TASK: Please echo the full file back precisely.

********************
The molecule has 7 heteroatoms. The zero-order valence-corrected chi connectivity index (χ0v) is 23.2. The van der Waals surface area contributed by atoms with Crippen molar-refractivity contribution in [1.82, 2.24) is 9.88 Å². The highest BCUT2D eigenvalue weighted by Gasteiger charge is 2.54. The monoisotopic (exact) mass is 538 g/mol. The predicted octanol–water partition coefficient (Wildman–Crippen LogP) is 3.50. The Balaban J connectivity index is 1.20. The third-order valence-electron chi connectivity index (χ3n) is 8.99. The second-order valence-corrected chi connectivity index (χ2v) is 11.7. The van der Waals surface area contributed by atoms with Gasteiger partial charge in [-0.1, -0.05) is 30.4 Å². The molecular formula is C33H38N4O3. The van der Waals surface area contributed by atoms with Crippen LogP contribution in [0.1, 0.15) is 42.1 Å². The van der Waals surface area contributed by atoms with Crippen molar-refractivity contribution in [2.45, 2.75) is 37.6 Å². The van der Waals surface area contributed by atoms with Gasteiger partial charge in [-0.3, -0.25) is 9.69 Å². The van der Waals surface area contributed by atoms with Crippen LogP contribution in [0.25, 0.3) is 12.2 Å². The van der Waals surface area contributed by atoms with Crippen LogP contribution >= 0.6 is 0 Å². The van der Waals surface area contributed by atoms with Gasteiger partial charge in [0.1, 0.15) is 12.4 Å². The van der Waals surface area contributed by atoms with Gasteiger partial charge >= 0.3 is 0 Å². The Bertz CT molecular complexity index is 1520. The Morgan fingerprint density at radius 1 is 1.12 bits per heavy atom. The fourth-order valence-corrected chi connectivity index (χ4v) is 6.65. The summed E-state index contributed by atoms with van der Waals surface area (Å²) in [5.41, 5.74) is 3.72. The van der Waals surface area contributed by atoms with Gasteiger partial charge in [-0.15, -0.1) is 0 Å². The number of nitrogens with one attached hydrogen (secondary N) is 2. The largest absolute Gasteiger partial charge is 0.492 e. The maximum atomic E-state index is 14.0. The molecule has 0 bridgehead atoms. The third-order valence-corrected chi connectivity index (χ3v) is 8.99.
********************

The molecule has 7 heteroatoms. The zero-order valence-corrected chi connectivity index (χ0v) is 23.2. The van der Waals surface area contributed by atoms with Crippen molar-refractivity contribution in [1.82, 2.24) is 9.88 Å². The highest BCUT2D eigenvalue weighted by Gasteiger charge is 2.54. The monoisotopic (exact) mass is 538 g/mol. The predicted octanol–water partition coefficient (Wildman–Crippen LogP) is 3.50. The Balaban J connectivity index is 1.20. The third-order valence-electron chi connectivity index (χ3n) is 8.99. The second-order valence-corrected chi connectivity index (χ2v) is 11.7. The van der Waals surface area contributed by atoms with Gasteiger partial charge in [-0.1, -0.05) is 30.4 Å². The molecular formula is C33H38N4O3. The van der Waals surface area contributed by atoms with Crippen LogP contribution in [0.1, 0.15) is 42.1 Å². The van der Waals surface area contributed by atoms with Crippen molar-refractivity contribution in [2.45, 2.75) is 37.6 Å². The van der Waals surface area contributed by atoms with Gasteiger partial charge in [-0.3, -0.25) is 9.69 Å². The van der Waals surface area contributed by atoms with Crippen LogP contribution in [0.25, 0.3) is 12.2 Å². The van der Waals surface area contributed by atoms with Crippen LogP contribution >= 0.6 is 0 Å². The van der Waals surface area contributed by atoms with Gasteiger partial charge in [0.1, 0.15) is 12.4 Å². The van der Waals surface area contributed by atoms with Gasteiger partial charge >= 0.3 is 0 Å². The Bertz CT molecular complexity index is 1520. The Morgan fingerprint density at radius 1 is 1.12 bits per heavy atom. The fourth-order valence-corrected chi connectivity index (χ4v) is 6.65. The summed E-state index contributed by atoms with van der Waals surface area (Å²) in [5.41, 5.74) is 3.72. The van der Waals surface area contributed by atoms with Gasteiger partial charge in [-0.15, -0.1) is 0 Å². The number of nitrogens with one attached hydrogen (secondary N) is 2. The largest absolute Gasteiger partial charge is 0.492 e. The maximum atomic E-state index is 14.0. The molecule has 0 bridgehead atoms. The third-order valence-corrected chi connectivity index (χ3v) is 8.99.